- Rural Research: Information, Statistics, & Knowledge (Rural R:ISK)
- Free Range International Knowledge Partnership: 2019-2020
The Rural Research: Information, Statistics, Knowledge (Rural R:ISK) project is an international, inter-disciplinary venture that will expand on a framework for rural knowledge exchange. Our project is centred on harnessing rural information (insight derived from local thinking), statistics (rural-based small-area indicators), and knowledge (synthesis of evidence) for evidence-based local policy and program development. Activities will include evidence exchange with knowledge users, transfer of knowledge between international sites, presentation of outcomes on a common digital portal, participation in organized virtual workshops and events, and creation of interactive learning materials.
In 2022-2023, Rural R:ISK will support international virtual workshops, development of community-driven interactive data portals, creation an interactive knowledge brief series, and conversion of these activity outputs into two open-access learning modules. Workshops topics will include rural evidence dissemination, harnessing local data for big impacts, assessing evidence beyond academia, and powering maps for local decision-making. We will work with community partners to develop interactive data and mapping portals on community-driven topics. We will also work with multiple national and international locales to publish interactive knowledge briefs that combine local data and knowledge with academic evidence.
Outputs of this project are focussed on interactive, digital products developed via community-engaged methods rather than traditional static documents. Significantly, we will package workshop materials alongside use of the data portals and knowledge outputs into two open-access learning modules geared towards senior undergraduate and graduate students as well as working professionals. Our current digital platform, www.rural-data.comwill be used as the primary vehicle for these outputs.
Rural R:ISK is supported by multiple universities including Carleton University, Umeå University (Sweden), Swedish University of Agricultural Sciences, University of the Arctic in Tromsø (Norway), CQ University (Australia), and University of Salzburg (Austria). Activities are supported by community partners in each of these regions and significant funding for this project has already been committed by Carleton University and other partners.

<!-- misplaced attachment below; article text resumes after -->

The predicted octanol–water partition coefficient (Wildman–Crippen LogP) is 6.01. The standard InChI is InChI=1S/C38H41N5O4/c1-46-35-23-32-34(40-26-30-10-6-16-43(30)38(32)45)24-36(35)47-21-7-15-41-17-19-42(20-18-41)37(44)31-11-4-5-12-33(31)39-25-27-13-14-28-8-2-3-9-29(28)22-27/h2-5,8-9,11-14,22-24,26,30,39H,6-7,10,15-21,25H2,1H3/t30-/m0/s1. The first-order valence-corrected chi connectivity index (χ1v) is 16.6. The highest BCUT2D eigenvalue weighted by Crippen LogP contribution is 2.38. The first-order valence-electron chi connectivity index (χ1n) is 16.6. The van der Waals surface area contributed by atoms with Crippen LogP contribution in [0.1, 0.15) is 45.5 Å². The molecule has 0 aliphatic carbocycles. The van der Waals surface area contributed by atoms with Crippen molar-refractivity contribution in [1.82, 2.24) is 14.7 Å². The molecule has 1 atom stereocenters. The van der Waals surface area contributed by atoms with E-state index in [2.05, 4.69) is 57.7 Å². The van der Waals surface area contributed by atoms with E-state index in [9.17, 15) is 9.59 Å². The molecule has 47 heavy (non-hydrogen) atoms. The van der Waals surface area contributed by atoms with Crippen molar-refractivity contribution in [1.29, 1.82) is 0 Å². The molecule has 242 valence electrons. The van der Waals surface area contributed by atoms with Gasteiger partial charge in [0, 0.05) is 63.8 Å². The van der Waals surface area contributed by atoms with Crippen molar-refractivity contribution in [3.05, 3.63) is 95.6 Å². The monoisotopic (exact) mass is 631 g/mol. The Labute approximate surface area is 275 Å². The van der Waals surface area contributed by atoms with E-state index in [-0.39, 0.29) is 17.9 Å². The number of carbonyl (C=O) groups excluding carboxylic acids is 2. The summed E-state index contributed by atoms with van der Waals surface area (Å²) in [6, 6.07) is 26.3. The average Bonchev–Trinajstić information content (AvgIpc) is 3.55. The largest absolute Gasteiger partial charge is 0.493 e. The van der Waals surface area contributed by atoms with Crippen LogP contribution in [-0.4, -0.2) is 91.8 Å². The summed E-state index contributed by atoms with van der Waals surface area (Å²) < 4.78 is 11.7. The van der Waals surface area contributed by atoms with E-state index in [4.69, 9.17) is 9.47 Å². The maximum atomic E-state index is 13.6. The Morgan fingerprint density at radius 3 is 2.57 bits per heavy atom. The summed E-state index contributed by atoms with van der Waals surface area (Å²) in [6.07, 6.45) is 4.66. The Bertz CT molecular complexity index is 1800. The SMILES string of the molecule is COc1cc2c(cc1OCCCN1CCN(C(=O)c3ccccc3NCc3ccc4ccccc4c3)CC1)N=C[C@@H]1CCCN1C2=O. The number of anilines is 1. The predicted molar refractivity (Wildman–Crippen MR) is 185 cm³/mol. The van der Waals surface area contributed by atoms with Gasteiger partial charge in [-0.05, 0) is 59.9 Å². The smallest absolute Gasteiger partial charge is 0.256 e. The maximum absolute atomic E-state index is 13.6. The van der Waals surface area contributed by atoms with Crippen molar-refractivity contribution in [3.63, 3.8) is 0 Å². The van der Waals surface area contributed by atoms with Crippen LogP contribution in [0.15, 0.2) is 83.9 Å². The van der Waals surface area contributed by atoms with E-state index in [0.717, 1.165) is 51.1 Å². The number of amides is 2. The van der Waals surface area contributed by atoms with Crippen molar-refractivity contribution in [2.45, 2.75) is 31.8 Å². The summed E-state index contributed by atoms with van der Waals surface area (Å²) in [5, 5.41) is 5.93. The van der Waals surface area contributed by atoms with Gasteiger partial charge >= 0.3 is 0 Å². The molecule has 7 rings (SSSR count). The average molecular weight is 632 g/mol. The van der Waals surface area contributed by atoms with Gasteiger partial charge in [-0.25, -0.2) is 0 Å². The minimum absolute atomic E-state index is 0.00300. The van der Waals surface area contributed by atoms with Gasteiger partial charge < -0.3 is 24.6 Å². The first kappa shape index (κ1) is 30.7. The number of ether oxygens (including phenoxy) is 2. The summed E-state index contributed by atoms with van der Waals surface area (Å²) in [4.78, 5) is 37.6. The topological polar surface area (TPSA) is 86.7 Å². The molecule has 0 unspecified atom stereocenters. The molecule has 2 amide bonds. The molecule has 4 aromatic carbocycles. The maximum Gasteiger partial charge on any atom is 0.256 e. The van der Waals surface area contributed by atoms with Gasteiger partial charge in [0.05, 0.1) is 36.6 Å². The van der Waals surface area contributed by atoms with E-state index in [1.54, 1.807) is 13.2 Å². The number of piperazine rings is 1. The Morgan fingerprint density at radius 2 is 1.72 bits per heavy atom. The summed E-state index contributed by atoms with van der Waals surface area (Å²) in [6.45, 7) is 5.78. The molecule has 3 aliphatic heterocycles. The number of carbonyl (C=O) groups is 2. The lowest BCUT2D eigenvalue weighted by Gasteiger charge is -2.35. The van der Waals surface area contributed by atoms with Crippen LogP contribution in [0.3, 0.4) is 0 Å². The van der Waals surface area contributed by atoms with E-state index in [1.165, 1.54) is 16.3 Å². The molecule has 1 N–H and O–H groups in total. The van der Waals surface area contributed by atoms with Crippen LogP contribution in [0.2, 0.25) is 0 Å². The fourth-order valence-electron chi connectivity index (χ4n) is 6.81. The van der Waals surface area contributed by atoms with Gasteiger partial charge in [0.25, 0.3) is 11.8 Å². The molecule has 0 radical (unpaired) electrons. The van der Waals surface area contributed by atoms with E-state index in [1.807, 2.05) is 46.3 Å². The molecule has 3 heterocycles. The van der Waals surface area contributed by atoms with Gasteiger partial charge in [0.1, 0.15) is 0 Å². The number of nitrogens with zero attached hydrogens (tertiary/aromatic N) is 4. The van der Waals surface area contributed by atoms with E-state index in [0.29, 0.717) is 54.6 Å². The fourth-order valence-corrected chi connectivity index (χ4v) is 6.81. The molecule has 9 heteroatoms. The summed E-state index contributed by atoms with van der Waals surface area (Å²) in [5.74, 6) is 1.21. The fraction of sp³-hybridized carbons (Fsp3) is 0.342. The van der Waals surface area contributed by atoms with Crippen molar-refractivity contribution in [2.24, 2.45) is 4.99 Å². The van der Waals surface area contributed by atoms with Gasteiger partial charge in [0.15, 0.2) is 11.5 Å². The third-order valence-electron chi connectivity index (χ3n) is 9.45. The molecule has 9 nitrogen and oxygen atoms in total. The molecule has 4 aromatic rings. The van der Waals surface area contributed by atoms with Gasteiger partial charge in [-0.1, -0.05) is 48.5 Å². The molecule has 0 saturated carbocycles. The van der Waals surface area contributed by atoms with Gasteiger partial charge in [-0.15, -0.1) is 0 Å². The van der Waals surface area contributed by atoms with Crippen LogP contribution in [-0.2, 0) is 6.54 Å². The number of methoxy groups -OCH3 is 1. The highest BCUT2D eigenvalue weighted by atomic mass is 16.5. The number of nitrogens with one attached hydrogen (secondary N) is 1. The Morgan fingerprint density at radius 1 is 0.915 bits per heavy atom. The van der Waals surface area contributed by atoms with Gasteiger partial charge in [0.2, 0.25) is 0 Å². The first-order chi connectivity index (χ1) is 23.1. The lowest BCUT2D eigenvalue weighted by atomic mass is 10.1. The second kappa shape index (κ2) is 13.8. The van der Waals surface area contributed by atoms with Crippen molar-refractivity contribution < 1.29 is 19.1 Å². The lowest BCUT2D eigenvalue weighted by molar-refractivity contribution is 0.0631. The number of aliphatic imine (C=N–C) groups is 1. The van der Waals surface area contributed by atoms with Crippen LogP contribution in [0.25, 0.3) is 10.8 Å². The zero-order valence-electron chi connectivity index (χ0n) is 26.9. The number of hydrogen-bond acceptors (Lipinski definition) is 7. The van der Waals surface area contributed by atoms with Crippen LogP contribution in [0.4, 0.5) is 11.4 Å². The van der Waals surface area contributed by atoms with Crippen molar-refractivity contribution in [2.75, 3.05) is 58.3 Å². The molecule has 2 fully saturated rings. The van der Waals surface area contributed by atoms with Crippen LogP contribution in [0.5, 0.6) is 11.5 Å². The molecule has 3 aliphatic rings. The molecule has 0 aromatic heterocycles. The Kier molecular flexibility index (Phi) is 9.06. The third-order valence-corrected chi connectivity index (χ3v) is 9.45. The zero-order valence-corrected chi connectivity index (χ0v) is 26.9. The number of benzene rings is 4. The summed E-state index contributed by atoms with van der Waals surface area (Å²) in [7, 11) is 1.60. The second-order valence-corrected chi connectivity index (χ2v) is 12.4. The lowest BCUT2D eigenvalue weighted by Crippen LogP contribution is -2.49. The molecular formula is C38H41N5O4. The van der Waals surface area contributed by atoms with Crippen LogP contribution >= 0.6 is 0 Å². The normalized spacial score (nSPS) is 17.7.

Matching funds are requested from SSHRC for management of outreach activities, production of workshop materials, development of interactive mapping portals, and publication of interactive knowledge briefs. The proposed activities have grown from our extensive past collaboration through the SSHRC-supported Free Range International Knowledge Partnership. Given the past successes of prior knowledge exchange activities and research, the Rural R:ISK program has a high probability of success.
Benefits of these activities to local partners include informing public policies and practice in rural communities with directed evidence and improved targeting of public services. Benefits within academia include the movement from static knowledge output to dynamic knowledge exchange tools, strengthening of methods for integrating local data with local knowledge, improved links between theories and practice. Outputs of this project will include virtual workshops and training materials, rural data portals, and production of local evidence materials. These materials will be openly accessible and will be promoted for use by other rural communities, students of rural social science, and relevant decision-makers.
The Free Range International Knowledge Partnership (FREE RANGE) is an international collaboration of institutes and researchers who have made community-level rural research a priority. Since 2018, FREE RANGE has supported over 50 scholars for a range of activities including attending international workshops; conducting field research; and contributing to academic publications. Scholars, research mentors and community partners have worked collaboratively on a variety of projects and produced a range of knowledge outputs related to their academic goals.
FREE RANGE aims to:
- Facilitate international knowledge exchange on the wellbeing of rural communities;
- ‘Breed better students’ through field-based interchange and collegial support;